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Subject: Lords of Vegas: A Thematic Builder For Lovers of Lady Luck rss

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Seth Brown
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WHAT IS IT?
A property development game where players build up Casinos on the Las Vegas Strip.

COMPONENTS
9 cardboard Casino tiles in each of 5 colors, 12 plastic dice and lot markers in each of 4 colors, 55 cards of standard quality, 1 large Vegas board with a grid of lots, 4 player aids, paper money in 4 denominations. Everything of very solid quality excepting the tiddlywink-like lot markers.

GAMEPLAY IN BRIEF
Players each start by drawing two random cards and placing lot markers on the indicated lots, as well as receiving a small amount of starting cash.

On your turn, you draw and reveal a card, which indicates a lot on which you place one of your markers. Then all lot markers pay off a dollar each. The revealed card also has a casino color, and any players with dice in a casino (Casino = contiguous set of same-color tiles) of that color receive a dollar per pip. In addition, the boss (Boss = the owner of the highest die in a casino) of each casino matching the color on the card receives points equal to the number of tiles in that casino.

After those payouts are made, you may take any number of actions, including:
*Build - pay the indicated cost to replace one of your lot markers with a casino tile and one of your dice.
*Sprawl - pay double the indicated cost to expand a casino where you are the boss to an adjacent unowned lot by placing a casino tile of the same color and one of your dice.
*Remodel - Pay to replace all tiles in a casino where you are the boss with tiles of a different color. If the new color matches an adjacent casino, they become merged into a single new casino.
*Reorganize - Pay to re-roll *all* dice in a casino.
*Gamble - Only once per turn, you may choose another player to serve as the house as you gamble by rolling two dice. You pay the house on a 5-8, otherwise the house pays you.
*Players may also trade with the active player at any point.

When the "end game" card is drawn, all casinos touching the Strip in the center of the board pay out, and then the highest score wins.


GOOD POINTS
*Lords of Vegas is a good-looking game. While not exactly intricate artwork, the board is a nice homage to Vegas with the middle strip brightly lit and the crossroads. The rest of the game is very brightly colored, from the paper money, to the 5 colors of casino tiles, to the colorful dice that sit amidst them. The overall effect is pleasantly colorful and nice to look at, but not overly artsy because

*Components are clearly designed for ease of use. The board has each lot very clearly marked and showing the starting die for that casino. The large colored dice once placed are easy to read anywhere on the board, and the player aids concisely lay out the available options for the turn. And most importantly, the cards revealed each turn are very clear, with both color and casino name indicating the payout, while the lot is indicated in the center of the card in a large easily-readable font.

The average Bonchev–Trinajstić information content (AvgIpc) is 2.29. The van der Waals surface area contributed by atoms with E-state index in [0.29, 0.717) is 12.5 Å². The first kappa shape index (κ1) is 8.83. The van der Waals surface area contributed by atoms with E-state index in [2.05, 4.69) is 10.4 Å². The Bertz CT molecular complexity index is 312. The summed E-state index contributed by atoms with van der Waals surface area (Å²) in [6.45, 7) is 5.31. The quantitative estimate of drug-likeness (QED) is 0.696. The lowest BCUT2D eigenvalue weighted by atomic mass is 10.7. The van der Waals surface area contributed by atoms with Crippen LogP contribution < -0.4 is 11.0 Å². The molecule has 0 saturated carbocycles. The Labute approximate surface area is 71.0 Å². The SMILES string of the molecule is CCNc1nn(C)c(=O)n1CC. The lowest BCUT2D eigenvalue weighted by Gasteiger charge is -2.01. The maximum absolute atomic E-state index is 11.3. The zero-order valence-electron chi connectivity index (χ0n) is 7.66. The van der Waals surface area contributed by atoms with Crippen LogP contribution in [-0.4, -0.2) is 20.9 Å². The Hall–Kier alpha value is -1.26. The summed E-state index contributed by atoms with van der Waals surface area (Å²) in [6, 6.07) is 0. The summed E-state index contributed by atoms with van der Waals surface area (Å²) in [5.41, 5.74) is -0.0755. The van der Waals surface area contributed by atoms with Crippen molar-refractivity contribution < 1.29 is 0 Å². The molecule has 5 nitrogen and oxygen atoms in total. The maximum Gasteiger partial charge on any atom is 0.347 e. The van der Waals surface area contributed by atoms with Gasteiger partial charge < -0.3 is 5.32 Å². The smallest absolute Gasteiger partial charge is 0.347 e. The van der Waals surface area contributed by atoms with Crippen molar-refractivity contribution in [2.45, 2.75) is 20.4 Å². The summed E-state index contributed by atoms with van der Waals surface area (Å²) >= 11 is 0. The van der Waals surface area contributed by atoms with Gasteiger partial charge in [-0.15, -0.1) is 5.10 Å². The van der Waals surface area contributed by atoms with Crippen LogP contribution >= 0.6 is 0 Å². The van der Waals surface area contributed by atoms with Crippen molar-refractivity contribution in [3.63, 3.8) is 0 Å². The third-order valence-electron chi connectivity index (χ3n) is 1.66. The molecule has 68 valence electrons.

*Easy to learn and play. The above two points both aid in making this game quick for anyone to pick up. Add to this a fairly straightforward set of options and plenty of randomness both in the card draws and dice rolls, and you have a game that even non-gamers will be able to play without much difficulty.

*Feels appropriately Vegas-like. One of my opponents pointed to a spot on the board and said, "I basically stayed here when I was in Vegas", which makes me think the board did a good job. Once the board fills up, it looks like a very colorful expanse of sprawl, which is appropriate. The paper money which uses famous Vegas acts like Elvis and Sinatra instead of presidents -- a nice touch. And you can even go to the casino of another player and gamble where the house enjoys better odds than the player, the act of a desperate man. All together, it makes for a nicely thematic package, especially considering:

*Plenty of tension from hoping for a lucky die roll or card draw. Everything is a gamble, not only where you build and what color you build, but especially the ability to sprawl into a lot you shouldn't be in and then hoping that nobody draws that card to get for free the tile you just paid to build. Merging casinos usually means someone is losing ownership, which leads to frequent reorganize rolls where everyone will be begging their dice for a 6 and even a dark horse with a single die can win. If you're ousted, you really hope your turn to reorganize again comes up before that casino pays out; likewise if you've just taken control you're begging for the next card to pay you before you lose control again. Definitely has that Vegas feel of anxiously hoping the next card/roll sees Lady Luck handing you a payout and not kicking you in the butt.